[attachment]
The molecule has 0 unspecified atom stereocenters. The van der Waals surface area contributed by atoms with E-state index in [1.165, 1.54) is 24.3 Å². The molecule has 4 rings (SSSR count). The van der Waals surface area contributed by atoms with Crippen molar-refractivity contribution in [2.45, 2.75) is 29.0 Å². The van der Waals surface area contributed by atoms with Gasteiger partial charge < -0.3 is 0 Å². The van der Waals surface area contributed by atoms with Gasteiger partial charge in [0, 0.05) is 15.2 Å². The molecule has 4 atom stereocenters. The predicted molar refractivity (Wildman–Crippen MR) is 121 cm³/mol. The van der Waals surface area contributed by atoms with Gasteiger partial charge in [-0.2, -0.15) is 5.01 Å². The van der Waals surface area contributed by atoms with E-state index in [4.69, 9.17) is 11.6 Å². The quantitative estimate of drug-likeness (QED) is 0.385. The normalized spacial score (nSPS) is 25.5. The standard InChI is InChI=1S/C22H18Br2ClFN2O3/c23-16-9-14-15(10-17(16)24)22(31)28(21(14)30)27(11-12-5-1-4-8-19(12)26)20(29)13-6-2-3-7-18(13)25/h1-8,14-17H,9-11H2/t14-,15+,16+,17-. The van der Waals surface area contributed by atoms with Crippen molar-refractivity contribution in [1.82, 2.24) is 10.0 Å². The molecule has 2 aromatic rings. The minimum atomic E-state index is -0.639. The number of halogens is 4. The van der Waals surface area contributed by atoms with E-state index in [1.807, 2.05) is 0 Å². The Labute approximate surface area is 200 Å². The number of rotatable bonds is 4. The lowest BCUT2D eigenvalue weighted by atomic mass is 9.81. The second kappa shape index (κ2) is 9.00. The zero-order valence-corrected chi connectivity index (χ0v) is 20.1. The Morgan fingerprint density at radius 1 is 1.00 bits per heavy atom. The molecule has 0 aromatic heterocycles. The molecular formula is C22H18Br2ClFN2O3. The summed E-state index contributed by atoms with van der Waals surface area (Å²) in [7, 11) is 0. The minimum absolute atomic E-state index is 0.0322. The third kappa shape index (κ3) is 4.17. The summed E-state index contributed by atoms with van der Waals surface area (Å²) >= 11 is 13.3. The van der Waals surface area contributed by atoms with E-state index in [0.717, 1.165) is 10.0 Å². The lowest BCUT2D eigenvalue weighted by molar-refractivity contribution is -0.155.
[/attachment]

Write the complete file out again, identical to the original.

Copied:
The molecule has 0 unspecified atom stereocenters. The van der Waals surface area contributed by atoms with E-state index in [1.165, 1.54) is 24.3 Å². The molecule has 4 rings (SSSR count). The van der Waals surface area contributed by atoms with Crippen molar-refractivity contribution in [2.45, 2.75) is 29.0 Å². The van der Waals surface area contributed by atoms with Gasteiger partial charge < -0.3 is 0 Å². The van der Waals surface area contributed by atoms with Gasteiger partial charge in [0, 0.05) is 15.2 Å². The molecule has 4 atom stereocenters. The predicted molar refractivity (Wildman–Crippen MR) is 121 cm³/mol. The van der Waals surface area contributed by atoms with Gasteiger partial charge in [-0.2, -0.15) is 5.01 Å². The van der Waals surface area contributed by atoms with E-state index in [4.69, 9.17) is 11.6 Å². The quantitative estimate of drug-likeness (QED) is 0.385. The normalized spacial score (nSPS) is 25.5. The standard InChI is InChI=1S/C22H18Br2ClFN2O3/c23-16-9-14-15(10-17(16)24)22(31)28(21(14)30)27(11-12-5-1-4-8-19(12)26)20(29)13-6-2-3-7-18(13)25/h1-8,14-17H,9-11H2/t14-,15+,16+,17-. The van der Waals surface area contributed by atoms with Crippen molar-refractivity contribution in [1.82, 2.24) is 10.0 Å². The molecule has 2 aromatic rings. The minimum atomic E-state index is -0.639. The number of halogens is 4. The van der Waals surface area contributed by atoms with E-state index in [1.807, 2.05) is 0 Å². The Labute approximate surface area is 200 Å². The number of rotatable bonds is 4. The lowest BCUT2D eigenvalue weighted by atomic mass is 9.81. The second kappa shape index (κ2) is 9.00. The zero-order valence-corrected chi connectivity index (χ0v) is 20.1. The Morgan fingerprint density at radius 1 is 1.00 bits per heavy atom. The molecule has 0 aromatic heterocycles. The molecular formula is C22H18Br2ClFN2O3. The summed E-state index contributed by atoms with van der Waals surface area (Å²) in [7, 11) is 0. The minimum absolute atomic E-state index is 0.0322. The third kappa shape index (κ3) is 4.17. The summed E-state index contributed by atoms with van der Waals surface area (Å²) >= 11 is 13.3. The van der Waals surface area contributed by atoms with E-state index in [0.717, 1.165) is 10.0 Å². The lowest BCUT2D eigenvalue weighted by molar-refractivity contribution is -0.155.